A few years back, Woody Allen’s stand-up routines from the early 1960s were released and they are worth a listening. One joke in particular always stuck with me. It’s simple and absurd — Allen’s medium. Riffing on the topic of the then-popular speed reading movement, Allen tells a nightclub audience how he took a speed reading class and found it fantastic. His first book was “War and Peace.” Using the newfound technique, he got through the book in an hour. What did he learn? “It’s a novel about Russia.”

Allen could have used the same punch line with “Moby Dick.” It’s a novel about a whale, until it isn’t?

Now summer reading lists usually contain books about albino assassins doing the dirty work of Roman clerics, a government agent saving the world from Nazis who have saved Hitler’s brain or the 478th Stephen King novel. To suggest something as complex and hefty as “Moby Dick” to take to the poolside bar is probably why I haven’t been asked to compile a summer reading list and offer this sans solicitation.

“Moby Dick” may not pack the punch of the ultimate ocean-themed summer book “Jaws,” but it is so much more than a melodramatic story about a big fish (a mammal, actually). Like Shakespeare or Dante or Stephen King for that matter, “Moby Dick” was written to be read by the general public and not condemned to a bookshelf collecting dust with a spine that has never been cracked. 

Even though the story is written in a mid-19th century style that takes some getting used to, and even though it may go on for a few pages more than it has to on the anatomy of a whale, so much of this great book is accessible and worthwhile — and think how smart you’ll look with this book in your hands lounging by the pool. 

Thanks to popular culture you can ease into the prose by watching director John Huston’s 1956 movie “Moby Dick,” which starred Gregory Peck as Ahab and Richard Basehart as Ishmael. Neither a commercial or critical success, the film retains a strange otherworldly beauty and captures so much of the essence of the story.

Author Herman Melville wasn’t trying to impress critics or English professors; he was trying to tell a tale and make a living. Sadly, when “Moby Dick” was first published it didn’t set the world on fire and, ironically, it was English professor types who did latch onto the book and helped make it the classic it is today. Sadly, the acclaim came years after Melville’s death.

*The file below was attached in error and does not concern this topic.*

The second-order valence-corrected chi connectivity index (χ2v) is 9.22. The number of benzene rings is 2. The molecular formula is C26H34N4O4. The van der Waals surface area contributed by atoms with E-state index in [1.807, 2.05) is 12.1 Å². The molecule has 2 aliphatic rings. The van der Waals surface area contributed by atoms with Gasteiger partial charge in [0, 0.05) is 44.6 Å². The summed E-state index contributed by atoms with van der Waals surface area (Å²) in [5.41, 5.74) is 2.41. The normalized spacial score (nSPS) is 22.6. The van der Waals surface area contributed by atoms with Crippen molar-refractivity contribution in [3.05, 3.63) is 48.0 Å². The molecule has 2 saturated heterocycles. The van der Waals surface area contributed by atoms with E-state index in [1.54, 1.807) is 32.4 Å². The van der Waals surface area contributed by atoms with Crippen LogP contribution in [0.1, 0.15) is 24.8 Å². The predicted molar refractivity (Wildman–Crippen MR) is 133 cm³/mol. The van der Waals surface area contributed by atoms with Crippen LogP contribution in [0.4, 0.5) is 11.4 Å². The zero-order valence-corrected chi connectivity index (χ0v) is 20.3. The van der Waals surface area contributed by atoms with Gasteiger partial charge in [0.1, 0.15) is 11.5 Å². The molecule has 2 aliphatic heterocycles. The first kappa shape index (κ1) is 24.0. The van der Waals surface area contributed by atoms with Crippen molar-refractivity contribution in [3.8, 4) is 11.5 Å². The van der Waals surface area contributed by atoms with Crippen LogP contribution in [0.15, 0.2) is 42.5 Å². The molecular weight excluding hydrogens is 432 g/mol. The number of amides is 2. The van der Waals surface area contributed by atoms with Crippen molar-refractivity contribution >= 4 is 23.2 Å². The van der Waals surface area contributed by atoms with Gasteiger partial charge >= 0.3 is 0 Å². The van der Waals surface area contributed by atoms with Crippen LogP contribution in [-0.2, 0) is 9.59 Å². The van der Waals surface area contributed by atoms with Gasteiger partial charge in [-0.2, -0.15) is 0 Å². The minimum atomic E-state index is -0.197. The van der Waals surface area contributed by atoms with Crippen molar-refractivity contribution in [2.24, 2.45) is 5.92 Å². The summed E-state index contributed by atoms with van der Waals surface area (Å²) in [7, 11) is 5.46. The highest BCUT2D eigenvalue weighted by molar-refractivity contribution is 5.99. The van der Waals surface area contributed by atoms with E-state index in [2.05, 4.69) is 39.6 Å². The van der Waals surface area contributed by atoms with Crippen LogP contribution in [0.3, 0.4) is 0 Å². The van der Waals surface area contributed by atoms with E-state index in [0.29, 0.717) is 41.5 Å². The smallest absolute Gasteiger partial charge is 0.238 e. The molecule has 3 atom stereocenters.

There are so many undercurrents and themes in this book that you can basically run with whatever strikes your fancy. For me, it has always been the spiritual aspect of the book and the ramifications of unrelenting hate and a refusal to accept divine mercy or divine instruction by a man so filled with hubris he infects nearly his entire crew with his insanity and, by doing so, reaps a bitter harvest.

Telling such a large story using the first person structure of an inexperienced young man looking for adventure — and having all of that young man’s own personal prejudices exposed through his own self-assured words — makes the book sound distinctively modern.

In a world of LOLs, BTWs and emojis, it is also refreshing to read English that was constructed with beauty and power. The first time I read “Moby Dick,” one sentence in particular grabbed me and has haunted me almost as much as the big white whale did Ahab. I look at the sentence every now and then, not just to remind me of my limited communication skills, but to contemplate the contents.

“All that most maddens and torments; all that stirs up the lees of things; all truth with malice in it; all that cracks the sinews and cakes the brain; all the subtle demonisms of life and thought; all evils to crazy Ahab, were visibly personified, and made practically assailable in Moby Dick.”

If you think those words only speak toward a crazy one-legged sea captain intent on revenge in 1851, think again next time you hear about other forms of monomania that lead to cars being driven through crowds of pedestrians and politicians getting shot at early morning baseball practices.